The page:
Monthly Archives: January 2018

Lisa Troemner Trial Continues, She is on the Stand

lisa troemner

Lisa Troemner

The Defendant in the murder of Trevor Smith on Marco Island, has taken the stand in her own Defense. Lisa Troemner had previously admitted to stabbing her then-boyfriend to death, and her attorney indicated that she claims to be acting in self defense. She is now on the stand answering questions, as she tries to convince the jury her actions were justified.

Last week, the state rested, and the defense started presenting their case, including testimony from an expert regarding the effects of drugs and alcohol. The Defense has maintained that Ms. Troemner was acting in self-defense, but the best way for them to convince a jury is if the jury finds her testimony credible. She faces life in prison if the jury does not feel that her actions were justified and finds her guilty as charged. She could also end up with a lesser included offense, such as manslaughter, which would carry a lesser maximum sentence. NDN’s Patrick Riley is live tweeting from the courtroom.

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So… This Lady Stole a House

barbara harris

Barbara Harris

Fort Myers police received a call from Barbara Harris and responded to a home, where Ms. Harris indicated the had just purchased an abandoned property. She showed the responding officer documents from the property appraiser that indicated that she was the owner, and the officer told her she could enter the house. She forced the lock and opened the door, setting off an alarm, and then asked the officer to make sure there was no one inside. The officer did, and observed that the house was fully furnished, which was odd since Ms. Harris had claimed that it was abandoned.

Not long after that, a woman showed up with her family, and said, that no, the house was hers. She explained that her family had built the house, and that they certainly had not sold it, and provided documentation that they had been living there. The officer told Ms. Harris to stay away from the house. It appears Ms. Harris did stay away, but she made repeated contacts with FMPD to try to obtain the house.

Ultimately, the homeowner did her own digging, and was able to locate a forged warranty deed that Ms. Harris had filed with the clerk, and used to get the property appraiser to incorrectly display the property owner. It was a good thing she did, because by the time a detective went looking, the false documents had already been purged. It would have been much harder to prove the case without the owners own detective work.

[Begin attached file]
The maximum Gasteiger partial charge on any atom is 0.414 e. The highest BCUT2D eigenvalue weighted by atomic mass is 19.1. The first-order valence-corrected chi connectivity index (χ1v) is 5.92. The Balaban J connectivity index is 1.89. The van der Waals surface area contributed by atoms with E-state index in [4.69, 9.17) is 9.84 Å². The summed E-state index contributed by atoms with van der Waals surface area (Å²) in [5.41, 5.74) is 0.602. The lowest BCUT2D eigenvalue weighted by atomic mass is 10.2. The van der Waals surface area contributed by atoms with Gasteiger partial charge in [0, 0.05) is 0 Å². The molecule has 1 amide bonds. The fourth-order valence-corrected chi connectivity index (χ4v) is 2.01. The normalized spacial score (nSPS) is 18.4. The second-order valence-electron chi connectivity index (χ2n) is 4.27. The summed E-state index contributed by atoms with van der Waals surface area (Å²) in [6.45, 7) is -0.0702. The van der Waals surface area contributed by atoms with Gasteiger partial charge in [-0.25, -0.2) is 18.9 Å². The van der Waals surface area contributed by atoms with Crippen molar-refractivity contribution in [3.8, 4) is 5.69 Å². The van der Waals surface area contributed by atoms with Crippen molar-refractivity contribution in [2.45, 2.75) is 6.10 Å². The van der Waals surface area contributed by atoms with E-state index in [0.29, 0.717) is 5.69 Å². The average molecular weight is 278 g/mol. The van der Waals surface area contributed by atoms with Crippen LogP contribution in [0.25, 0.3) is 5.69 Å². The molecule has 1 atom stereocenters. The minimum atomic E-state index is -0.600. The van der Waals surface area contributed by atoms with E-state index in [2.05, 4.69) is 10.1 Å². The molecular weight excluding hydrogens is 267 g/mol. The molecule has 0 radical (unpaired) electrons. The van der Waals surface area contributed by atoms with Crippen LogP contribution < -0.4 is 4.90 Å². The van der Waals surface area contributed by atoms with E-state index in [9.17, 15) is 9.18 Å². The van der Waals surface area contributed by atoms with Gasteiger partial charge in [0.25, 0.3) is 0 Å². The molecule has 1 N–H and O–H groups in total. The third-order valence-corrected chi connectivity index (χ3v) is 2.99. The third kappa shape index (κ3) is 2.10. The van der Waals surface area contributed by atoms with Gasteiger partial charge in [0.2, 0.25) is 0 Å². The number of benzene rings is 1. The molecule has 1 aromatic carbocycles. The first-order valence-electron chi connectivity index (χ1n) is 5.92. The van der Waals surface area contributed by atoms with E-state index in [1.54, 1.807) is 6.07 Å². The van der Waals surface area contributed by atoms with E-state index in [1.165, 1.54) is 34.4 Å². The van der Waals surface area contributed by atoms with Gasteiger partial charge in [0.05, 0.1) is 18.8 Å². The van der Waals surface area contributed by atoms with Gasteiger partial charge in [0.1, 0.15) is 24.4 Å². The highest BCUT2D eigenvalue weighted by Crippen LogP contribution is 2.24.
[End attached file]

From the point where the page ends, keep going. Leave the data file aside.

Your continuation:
Barbara Harris, who also used the name Barbara Jeffers, Barbara Jeffrey, and Barbara Davis in her scheme was convicted at trial this week. She faced up to 40 years for Theft, Burglary, and some forgery related offenses. There doesn’t seem to be any media coverage of the trial testimony, or what her defense might have been. She had told the detective she’d meet with him, but blew him off. I’m not sure how this case ended up going to trial… perhaps she didn’t want to accept what was probably an offer that included prison time. Regardless, the most amazing thing about this is the audacity of someone to forge their own deed, and then call the cops to try to help them steal a house!

 

The State might be Paying a Key Witness in the Theresa Sievers Murder Case

  • Indications are that Jimmy “The Hammer” Rodgers former girlfriend is being paid by LCSO
  • Rodgers and Mark Sievers facing possible death penalty in the murder of Mark’s wife Dr. Theresa Seivers.
Theresa Sievers

Theresa Sievers

We haven’t had much coverage in the case of Dr. Theresa Sievers, who was killed allegedly at the hands of two associates of her husband Mark, Curtis Wright and Jimmy “The Hammer” Rodgers. Curtis Wright has already pled to second-degree murder charges, and Rodgers and Mark Sievers are facing a possible death penalty. The case is extremely complex, due to the length of the investigation and the fact that it stretches all the way to Missouri, and the parties have been bogged down in discovery issues.

Now, NBC-2 has uncovered something very interesting in a discovery motion filed by Mark Sievers’ attorney. In the Motion to Compel Discovery, Sievers requests records relating to funds that are being paid to Taylor Shomaker. Shomaker was dating Jimmy Rogers at the time of the murder, and gave a statement against him, and is expected to be a key witness wen the case goes to trial. Therefore, if she has received payments for her testimony, especially if she’s receiving them on a regular basis, that’s fodder for the defense attorneys.

mark sievers jimmy rogers the hammer

Mark Sievers and Jimmy “The Hammer” Rodgers

The legal issue is whether the monetary incentive could influence a witness to testify favorably for one party. It’s not unusual for professional or expert witnesses to be paid for the time they spend working on a case: consider a doctor a or a lab expert that may be hired to give an opinion on a case. However, these types of witnesses are expected to be paid, and even then it is just for the actual time they spend. Even then, it is fodder for the other side to impeach a witness based on the money they are being paid to testify. The Defense will argue that she is being paid to get her to testify against the others, and the more money she is paid, the less reliable her testimony will be.